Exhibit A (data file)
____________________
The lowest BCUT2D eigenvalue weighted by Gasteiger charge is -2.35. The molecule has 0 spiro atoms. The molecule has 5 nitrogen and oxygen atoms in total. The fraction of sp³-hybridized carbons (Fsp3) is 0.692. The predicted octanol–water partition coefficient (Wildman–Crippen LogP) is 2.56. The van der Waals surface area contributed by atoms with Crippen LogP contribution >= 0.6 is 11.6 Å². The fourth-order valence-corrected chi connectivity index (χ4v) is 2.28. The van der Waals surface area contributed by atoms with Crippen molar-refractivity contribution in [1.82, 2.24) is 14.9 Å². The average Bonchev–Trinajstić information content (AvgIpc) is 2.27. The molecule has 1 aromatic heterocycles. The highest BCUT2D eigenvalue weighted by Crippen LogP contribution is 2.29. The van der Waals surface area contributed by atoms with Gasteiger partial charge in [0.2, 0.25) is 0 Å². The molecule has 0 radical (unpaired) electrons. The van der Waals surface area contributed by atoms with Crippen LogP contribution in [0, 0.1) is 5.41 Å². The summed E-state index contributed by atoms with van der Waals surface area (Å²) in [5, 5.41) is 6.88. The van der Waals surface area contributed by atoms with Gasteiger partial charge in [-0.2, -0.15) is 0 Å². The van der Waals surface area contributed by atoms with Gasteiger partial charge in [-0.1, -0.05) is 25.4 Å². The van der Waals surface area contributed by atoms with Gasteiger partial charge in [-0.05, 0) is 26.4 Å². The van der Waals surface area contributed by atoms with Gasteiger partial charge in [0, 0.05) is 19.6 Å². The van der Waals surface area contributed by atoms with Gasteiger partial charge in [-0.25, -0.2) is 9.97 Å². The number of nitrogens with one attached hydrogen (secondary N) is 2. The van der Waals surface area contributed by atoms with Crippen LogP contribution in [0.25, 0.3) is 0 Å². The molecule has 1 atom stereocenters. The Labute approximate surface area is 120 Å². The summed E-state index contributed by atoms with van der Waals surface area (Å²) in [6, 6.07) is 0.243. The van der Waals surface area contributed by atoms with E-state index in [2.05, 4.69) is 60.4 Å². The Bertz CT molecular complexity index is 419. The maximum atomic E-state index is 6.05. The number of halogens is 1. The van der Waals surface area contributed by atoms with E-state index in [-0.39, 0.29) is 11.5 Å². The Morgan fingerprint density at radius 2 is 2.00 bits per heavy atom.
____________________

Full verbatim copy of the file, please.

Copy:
The lowest BCUT2D eigenvalue weighted by Gasteiger charge is -2.35. The molecule has 0 spiro atoms. The molecule has 5 nitrogen and oxygen atoms in total. The fraction of sp³-hybridized carbons (Fsp3) is 0.692. The predicted octanol–water partition coefficient (Wildman–Crippen LogP) is 2.56. The van der Waals surface area contributed by atoms with Crippen LogP contribution >= 0.6 is 11.6 Å². The fourth-order valence-corrected chi connectivity index (χ4v) is 2.28. The van der Waals surface area contributed by atoms with Crippen molar-refractivity contribution in [1.82, 2.24) is 14.9 Å². The average Bonchev–Trinajstić information content (AvgIpc) is 2.27. The molecule has 1 aromatic heterocycles. The highest BCUT2D eigenvalue weighted by Crippen LogP contribution is 2.29. The van der Waals surface area contributed by atoms with Gasteiger partial charge in [0.2, 0.25) is 0 Å². The molecule has 0 radical (unpaired) electrons. The van der Waals surface area contributed by atoms with Crippen LogP contribution in [0, 0.1) is 5.41 Å². The summed E-state index contributed by atoms with van der Waals surface area (Å²) in [5, 5.41) is 6.88. The van der Waals surface area contributed by atoms with Gasteiger partial charge in [-0.2, -0.15) is 0 Å². The van der Waals surface area contributed by atoms with Gasteiger partial charge in [-0.1, -0.05) is 25.4 Å². The van der Waals surface area contributed by atoms with Gasteiger partial charge in [-0.05, 0) is 26.4 Å². The van der Waals surface area contributed by atoms with Gasteiger partial charge in [0, 0.05) is 19.6 Å². The van der Waals surface area contributed by atoms with Gasteiger partial charge in [-0.25, -0.2) is 9.97 Å². The number of nitrogens with one attached hydrogen (secondary N) is 2. The van der Waals surface area contributed by atoms with Crippen LogP contribution in [0.25, 0.3) is 0 Å². The molecule has 1 atom stereocenters. The Labute approximate surface area is 120 Å². The summed E-state index contributed by atoms with van der Waals surface area (Å²) in [6, 6.07) is 0.243. The van der Waals surface area contributed by atoms with E-state index in [2.05, 4.69) is 60.4 Å². The Bertz CT molecular complexity index is 419. The maximum atomic E-state index is 6.05. The number of halogens is 1. The van der Waals surface area contributed by atoms with E-state index in [-0.39, 0.29) is 11.5 Å². The Morgan fingerprint density at radius 2 is 2.00 bits per heavy atom.